Malignant hyperpyrexia: Patients with strabismus have a higher incidence of malignant hyperthermia.In cases where susceptibility to malignant hyperpyrexia or a family history is suspected pre-treatment with dantrolene is required[3]. Study of phenylketopyruvate serum levels can be useful in predicting susceptibility to malignant hyperthermia in a patient with a questionable family history[3].The triggering agents include suxamethonium and halothane and hence the preferred general anesthetic regimen for patients with  susceptibility to malignant hyperthermia is propofol,fentanyl, nitrous oxide, and a non depolarising muscle relaxant.Classicaly malignant hyperthermia occurs intraoperatively and results in rapid rise in temperature, muscle rigidity, dysrrythmias, rhabdomyolysis, acidosis and hyperkalemia. Approximately, one half of patients who develop muscle rigidity after succinylcholine are susceptible to malignant hyperthermia by the muscle biopsy and contracture test. In these patients, if creatinine phosphokinase level is more than 20,000 IU, malignant hyperthermia susceptiblity is strongly suggested. If massester muscle spasm occurs, a muscle biopsy and contacture test is indicated to confirm malignant hyperthermia.[4].The treatment of malignant hyperpyrexia include discontinuation of all anaesthetic agents, 100% oxygen,dantrolene 2.5mg/kg IV,rapid cooling to bring down body temperature correction of acidosis and hyperkalemia, and ventilatory support.
Post operative nausea and vomiting:is very common following strabismus correction. The exact mechanism is not known. It may be secondary to altered visual perception or an oculoemetic reflex, which is analogous to the oculocardiac reflex.It is more common in opioid premedicated patients.Oral midazolam 0.5 mg/kg seems to be a better premedicant for strbismus cases.Intraoperative use of metoclopramide 0.1-0.15mg/kg IV,droperidol 70 mic/kg,ondansetron 0.1mg/kg, and intravenous induction of anaesthesia by propofol etc, helps to reduce the incidence of PONV.[5]
Post operative pain management:is also equally important to reduce pain and discomfort in children.rectal paracetamol or diclofenac suppositories are commonly used for this purpose.Pre operative subtenon's instillation of levobupivacaine is also helpful.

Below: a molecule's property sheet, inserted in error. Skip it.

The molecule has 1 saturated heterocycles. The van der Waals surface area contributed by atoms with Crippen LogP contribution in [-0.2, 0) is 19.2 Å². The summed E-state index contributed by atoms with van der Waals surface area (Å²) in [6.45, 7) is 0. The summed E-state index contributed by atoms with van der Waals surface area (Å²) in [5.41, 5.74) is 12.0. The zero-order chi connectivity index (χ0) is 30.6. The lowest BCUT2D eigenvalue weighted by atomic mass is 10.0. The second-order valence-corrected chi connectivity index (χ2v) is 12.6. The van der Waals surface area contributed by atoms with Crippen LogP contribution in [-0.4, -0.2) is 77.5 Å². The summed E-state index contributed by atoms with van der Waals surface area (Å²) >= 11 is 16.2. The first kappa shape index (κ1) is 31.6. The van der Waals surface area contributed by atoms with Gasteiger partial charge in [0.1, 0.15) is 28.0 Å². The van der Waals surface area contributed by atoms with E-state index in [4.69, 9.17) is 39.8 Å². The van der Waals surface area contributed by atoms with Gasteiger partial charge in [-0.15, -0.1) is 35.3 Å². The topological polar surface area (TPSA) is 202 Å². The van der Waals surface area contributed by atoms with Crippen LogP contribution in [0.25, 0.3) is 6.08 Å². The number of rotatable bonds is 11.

Anaesthetic management:  Strabismus surgery in adult can be performed under local anaesthesia(retrobulbar or peribulbar block) with or without sedation. Adult Un-coperative patient can be managed with total intravenous anaesthetic technique with sedative and narcotic drugs. Children will always require general anaesthesia for corrective surgery. Premedication may be given with oral midazolam 0.5 mg/kg along with atropine 0.02 mg/kg. Inhalational induction with sevoflurane in oxygen and nitrous oxide,fentanyl 1mg/kg IV,rocuronium 1 mg/kg IV or atrcurium 0.5 mg/kg IV, proseal LMA/ETT, controlled ventilation.Intravenous induction is with fentanyl 1mg/kg, propofol 2.5mg/kg,vecuronium/atracurium with nitrous oxide in oxygen and isoflurane.The use of neuromuscular monitoring is strongly advised and ECG monitoring is mandatory. It is essential to maintain normocarbia throughout the procedure.Extubation or removal of LMA attempted in deep plane of anaesthesia.Intraop prophylaxis for PONV with ondansetron or metoclopramide in suggested doses should be administered.
1)J.C Stanley, Hand Book of Clinical anaesthesia, Chrchill livingstone, 1996.
2)D Abrams, British Journal of Ophthalmology,1984,64:218
3)Eugene M. Helveston, M.D.Surgical Management of Strabismus: A practical and updated approach, 5th edition;http://telemedicine.orbis.org/bins/content_page.asp?cid=1-2161
4)Practical case notes;Dr. R.C. Agarwal,Dept. of Anaesthesiology & Critical Care, Bhopal Memorial Hospital & Research Centre, Raisen by-pass Road Karond, Bhopal.
5)Kenneth Davison, Clinical Anaesthesia Procedures of MGH, fifth edition.
Image cortesy: www.nysora.com(subspeciality/ophthal)